Top 25 Phillies of All-Time: No. 25 – Garry Maddox

By: Matt Alberston, Historical Columnist

On May 4, 1975, the San Francisco Giants traded Garry Maddox to the Philadelphia Phillies for Willie Montanez. Maddox immediately made his presence known for a team on the rise. Former broadcaster Ralph Kiner noted that "Two-thirds of the world is covered by water. The other one-third is covered by Garry Maddox." Maddox was one of the best defensive players in Phillies history and helped sure up an outfield that included offensive power hitter Greg Luzinski and journeyman outfielder Jay Johnstone. He was a member of the first Phillies team to experience sustained success in the 20th century between 1975 and 1983, winning a World Series with the Phillies in 1980. 

Career accomplishments

Maddox won eight straight Gold Glove awards between 1975 and 1982 and compiled a 10.8 dWAR in his 12 years with the Phillies. His stellar defensive play earned him the nickname "Secretary of Defense". Maddox ranks 19th in franchise history in hits (1,921), 17th in doubles (249), and 13th in stolen bases (189). His crowning achievement with the Phillies was winning a World Series in 1980 and appearing in another in 1983. 

Most memorable moment

The top moment of Maddox's Phillies tenure is easily his action in the top of the 10th inning of Game 5 of the 1980 National League Championship Series. Game 5 was the rubber match of what is probably the greatest post season series ever played, where four of the five games were decided in extra innings. Hall of Famer Nolan Ryan was on the mound for the Astros. Houston led the game 5-2 after seven innings and with Ryan still on the mound throwing fireballs, the outlook for the Phillies was a grim one. Miraculously, Philadelphia scored five runs in the top of the 8th inning and took the lead 7-5. Houston tied the game in the bottom of the 8th and the game remained tied through the 9th inning. 

In the top of the 10th, with one out, Del Unser hit a hot shot that bounced off of the Astrodome turf over Houston first baseman Dave Bergman for a double. After a Manny Trillo flyout to center, Maddox stepped to the plate. Maddox hit the first pitch of the at-bat to center field and scored Unser, for what was ultimately the winning run, which sent the Phillies to their first World Series contest since being swept by the Yankees in the 1950 World Series. 


Reasoning for ranking

Maddox scored 21 points per our formula, just edging out fellow teammate Greg Luzinski (20 points) and recent pitcher Cliff Lee (19 points). During his career in Philadelphia, Maddox totaled five seasons as a 2+ WAR player and three seasons as a 5+ WAR player. These seasons netted Maddox 14 points while his 12 seasons as a Phillie earned him five points. Finally, he ranks among the top 25 in franchise history in hits and doubles, which added two additional points to his score.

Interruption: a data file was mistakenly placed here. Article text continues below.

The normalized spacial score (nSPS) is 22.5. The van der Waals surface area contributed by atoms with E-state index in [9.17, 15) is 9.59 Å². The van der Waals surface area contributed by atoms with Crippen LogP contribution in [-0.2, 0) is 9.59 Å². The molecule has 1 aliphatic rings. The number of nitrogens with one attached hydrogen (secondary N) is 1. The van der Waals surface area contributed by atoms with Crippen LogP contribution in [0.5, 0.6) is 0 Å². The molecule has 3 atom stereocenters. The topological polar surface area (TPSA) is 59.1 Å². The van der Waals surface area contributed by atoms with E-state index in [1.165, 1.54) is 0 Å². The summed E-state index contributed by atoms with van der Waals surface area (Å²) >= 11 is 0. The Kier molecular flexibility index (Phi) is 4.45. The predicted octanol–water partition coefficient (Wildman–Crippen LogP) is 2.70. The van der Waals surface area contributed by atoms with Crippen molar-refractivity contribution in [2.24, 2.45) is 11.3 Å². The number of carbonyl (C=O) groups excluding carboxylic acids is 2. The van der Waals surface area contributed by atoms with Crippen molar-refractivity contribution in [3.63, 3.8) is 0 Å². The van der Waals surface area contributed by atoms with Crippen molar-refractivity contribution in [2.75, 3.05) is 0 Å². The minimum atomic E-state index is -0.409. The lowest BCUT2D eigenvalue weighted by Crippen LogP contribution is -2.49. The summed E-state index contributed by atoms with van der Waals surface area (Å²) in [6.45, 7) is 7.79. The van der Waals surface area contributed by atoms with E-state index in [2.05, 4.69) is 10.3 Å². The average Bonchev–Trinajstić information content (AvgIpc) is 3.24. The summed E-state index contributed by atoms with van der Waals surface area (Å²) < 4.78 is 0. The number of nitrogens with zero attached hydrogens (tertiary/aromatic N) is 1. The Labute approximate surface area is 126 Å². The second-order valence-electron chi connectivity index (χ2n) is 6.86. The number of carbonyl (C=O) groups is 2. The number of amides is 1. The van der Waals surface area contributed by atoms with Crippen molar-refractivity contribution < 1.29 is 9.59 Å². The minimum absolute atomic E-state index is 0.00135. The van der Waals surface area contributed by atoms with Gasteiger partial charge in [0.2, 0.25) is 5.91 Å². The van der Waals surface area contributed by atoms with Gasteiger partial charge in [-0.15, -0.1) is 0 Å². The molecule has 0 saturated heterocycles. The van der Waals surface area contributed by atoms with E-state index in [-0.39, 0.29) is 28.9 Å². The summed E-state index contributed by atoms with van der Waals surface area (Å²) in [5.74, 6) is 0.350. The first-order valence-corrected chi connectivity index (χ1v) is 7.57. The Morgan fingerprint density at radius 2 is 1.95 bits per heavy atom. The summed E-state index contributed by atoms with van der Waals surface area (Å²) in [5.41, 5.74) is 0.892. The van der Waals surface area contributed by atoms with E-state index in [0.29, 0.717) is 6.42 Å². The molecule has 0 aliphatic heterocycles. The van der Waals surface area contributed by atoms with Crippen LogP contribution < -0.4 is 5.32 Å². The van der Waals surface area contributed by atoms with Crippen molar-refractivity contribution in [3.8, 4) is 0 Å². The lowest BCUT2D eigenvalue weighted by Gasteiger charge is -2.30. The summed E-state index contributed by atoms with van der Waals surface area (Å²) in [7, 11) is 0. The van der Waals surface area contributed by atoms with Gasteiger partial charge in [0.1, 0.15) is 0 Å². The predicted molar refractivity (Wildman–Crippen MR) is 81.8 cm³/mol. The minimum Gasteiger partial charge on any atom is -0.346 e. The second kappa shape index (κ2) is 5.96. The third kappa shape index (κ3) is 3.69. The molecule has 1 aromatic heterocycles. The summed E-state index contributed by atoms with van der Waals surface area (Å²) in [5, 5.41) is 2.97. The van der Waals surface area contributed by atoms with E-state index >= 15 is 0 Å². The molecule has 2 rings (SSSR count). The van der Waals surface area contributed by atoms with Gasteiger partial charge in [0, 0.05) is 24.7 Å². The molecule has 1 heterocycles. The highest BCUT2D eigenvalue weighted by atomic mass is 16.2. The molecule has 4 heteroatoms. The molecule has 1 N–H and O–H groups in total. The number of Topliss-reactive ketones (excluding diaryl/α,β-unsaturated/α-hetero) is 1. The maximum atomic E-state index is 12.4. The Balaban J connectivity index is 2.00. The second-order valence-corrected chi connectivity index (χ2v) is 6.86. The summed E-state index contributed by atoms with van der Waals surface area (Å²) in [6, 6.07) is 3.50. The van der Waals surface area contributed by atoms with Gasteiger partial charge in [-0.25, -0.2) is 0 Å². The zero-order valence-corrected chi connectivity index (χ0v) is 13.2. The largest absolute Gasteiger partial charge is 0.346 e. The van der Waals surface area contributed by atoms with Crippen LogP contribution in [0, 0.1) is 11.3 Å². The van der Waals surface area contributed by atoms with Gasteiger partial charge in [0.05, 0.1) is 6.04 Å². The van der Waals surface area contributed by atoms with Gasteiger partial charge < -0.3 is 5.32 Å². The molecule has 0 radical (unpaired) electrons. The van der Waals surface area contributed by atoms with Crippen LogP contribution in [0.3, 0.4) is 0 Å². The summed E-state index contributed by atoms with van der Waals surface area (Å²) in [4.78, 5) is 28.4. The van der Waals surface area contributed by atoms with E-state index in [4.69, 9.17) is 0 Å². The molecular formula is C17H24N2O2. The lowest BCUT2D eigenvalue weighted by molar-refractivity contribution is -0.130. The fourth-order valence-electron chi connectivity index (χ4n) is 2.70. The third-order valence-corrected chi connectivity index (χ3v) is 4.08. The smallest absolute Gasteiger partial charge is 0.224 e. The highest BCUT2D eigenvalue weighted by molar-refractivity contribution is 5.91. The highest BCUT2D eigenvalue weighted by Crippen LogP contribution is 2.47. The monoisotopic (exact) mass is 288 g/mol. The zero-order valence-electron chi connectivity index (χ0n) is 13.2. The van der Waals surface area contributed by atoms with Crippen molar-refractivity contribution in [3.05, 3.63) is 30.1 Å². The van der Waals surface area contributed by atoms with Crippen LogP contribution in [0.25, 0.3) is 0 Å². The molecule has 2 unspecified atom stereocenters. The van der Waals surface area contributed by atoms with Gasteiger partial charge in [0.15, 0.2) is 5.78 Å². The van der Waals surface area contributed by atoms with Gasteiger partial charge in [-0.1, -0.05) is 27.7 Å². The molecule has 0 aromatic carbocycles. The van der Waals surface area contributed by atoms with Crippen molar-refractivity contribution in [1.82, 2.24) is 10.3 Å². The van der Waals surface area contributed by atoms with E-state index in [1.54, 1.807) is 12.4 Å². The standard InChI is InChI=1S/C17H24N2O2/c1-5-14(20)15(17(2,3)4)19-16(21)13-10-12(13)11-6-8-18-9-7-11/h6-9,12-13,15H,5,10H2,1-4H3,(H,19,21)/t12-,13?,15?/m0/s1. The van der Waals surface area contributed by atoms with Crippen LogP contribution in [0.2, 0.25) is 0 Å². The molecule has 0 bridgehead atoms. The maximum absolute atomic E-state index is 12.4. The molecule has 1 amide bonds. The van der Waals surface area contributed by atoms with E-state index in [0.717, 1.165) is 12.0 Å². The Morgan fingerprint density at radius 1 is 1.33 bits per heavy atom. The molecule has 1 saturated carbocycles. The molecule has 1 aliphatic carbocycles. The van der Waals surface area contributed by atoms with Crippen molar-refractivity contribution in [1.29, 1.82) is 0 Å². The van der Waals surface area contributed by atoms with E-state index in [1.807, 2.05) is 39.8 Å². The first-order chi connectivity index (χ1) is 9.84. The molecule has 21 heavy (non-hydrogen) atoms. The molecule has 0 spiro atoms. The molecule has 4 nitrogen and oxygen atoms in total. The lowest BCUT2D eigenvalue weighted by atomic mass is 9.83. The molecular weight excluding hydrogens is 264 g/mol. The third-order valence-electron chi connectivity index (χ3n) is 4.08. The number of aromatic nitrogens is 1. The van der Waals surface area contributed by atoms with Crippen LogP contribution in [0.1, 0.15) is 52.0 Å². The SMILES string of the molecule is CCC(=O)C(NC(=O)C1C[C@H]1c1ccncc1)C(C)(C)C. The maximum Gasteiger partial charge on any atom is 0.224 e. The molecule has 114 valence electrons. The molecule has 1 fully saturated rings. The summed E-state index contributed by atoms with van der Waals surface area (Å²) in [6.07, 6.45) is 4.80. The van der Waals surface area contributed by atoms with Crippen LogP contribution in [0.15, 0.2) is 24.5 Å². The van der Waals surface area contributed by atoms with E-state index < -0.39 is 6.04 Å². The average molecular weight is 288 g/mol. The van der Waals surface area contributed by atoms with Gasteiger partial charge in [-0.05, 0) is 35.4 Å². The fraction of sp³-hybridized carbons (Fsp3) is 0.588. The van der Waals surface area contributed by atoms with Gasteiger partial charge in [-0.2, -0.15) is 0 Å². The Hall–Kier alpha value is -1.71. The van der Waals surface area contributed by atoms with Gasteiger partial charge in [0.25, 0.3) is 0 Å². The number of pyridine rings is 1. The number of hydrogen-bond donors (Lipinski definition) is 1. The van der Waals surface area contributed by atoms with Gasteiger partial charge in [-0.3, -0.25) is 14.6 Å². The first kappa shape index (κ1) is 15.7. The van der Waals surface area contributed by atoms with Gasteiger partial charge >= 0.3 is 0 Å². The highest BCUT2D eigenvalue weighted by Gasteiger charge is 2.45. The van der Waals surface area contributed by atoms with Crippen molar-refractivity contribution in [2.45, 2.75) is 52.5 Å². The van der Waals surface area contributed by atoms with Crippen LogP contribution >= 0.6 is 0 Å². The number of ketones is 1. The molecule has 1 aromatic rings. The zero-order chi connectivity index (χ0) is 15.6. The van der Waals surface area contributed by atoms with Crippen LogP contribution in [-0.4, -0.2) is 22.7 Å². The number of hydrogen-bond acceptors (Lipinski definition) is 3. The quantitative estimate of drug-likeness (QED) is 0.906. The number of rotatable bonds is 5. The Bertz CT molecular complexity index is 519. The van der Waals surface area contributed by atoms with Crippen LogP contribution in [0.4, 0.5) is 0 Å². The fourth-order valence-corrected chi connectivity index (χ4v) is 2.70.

Formula explained

The player rankings formula combines both traditional and advanced statistics/metrics and assigns a point total to each category. These statistics only reflect the player's Phillies career.

First, single season WAR is a primary factor in our rankings. According to WAR's calculations, 2+ WAR is considered a starter, 5+ WAR is All-Star caliber, and 8+ WAR is MVP level. We totaled the number of seasons that a player performed at a 2+ WAR, 5+ WAR, and 8+ WAR level and assigned a set point value for each category, (+1), (+3), and (+5) respectively. For example, in 1980, Mike Schmidt complied an 8.8 WAR. This was counted as a 2+ WAR season, a 5+ WAR season, and an 8+ WAR season. So, for 1980 alone, Mike Schmidt earned (9) points for WAR. 
Second, we assigned a point value for amount of years spent with the Phillies. In order to be considered for this list, a player must have been with the organization for a minimum of (5) years. 
Next, we assigned point values for being among the top 25 in particular statistical categories, such as batting average, hits, doubles, triples, RBI, home runs, and OPS for hitters, and ERA, Wins, and WPA (wins probability added) for pitchers. 
Finally, all statistical categories were totaled up using our point based system and ranked accordingly, with myself and managing editor Tim Kelly reserving the right to move players up the list, within reason. An explanation of why a player is ranked in a certain spot will be provided, as will an overall score breakdown.
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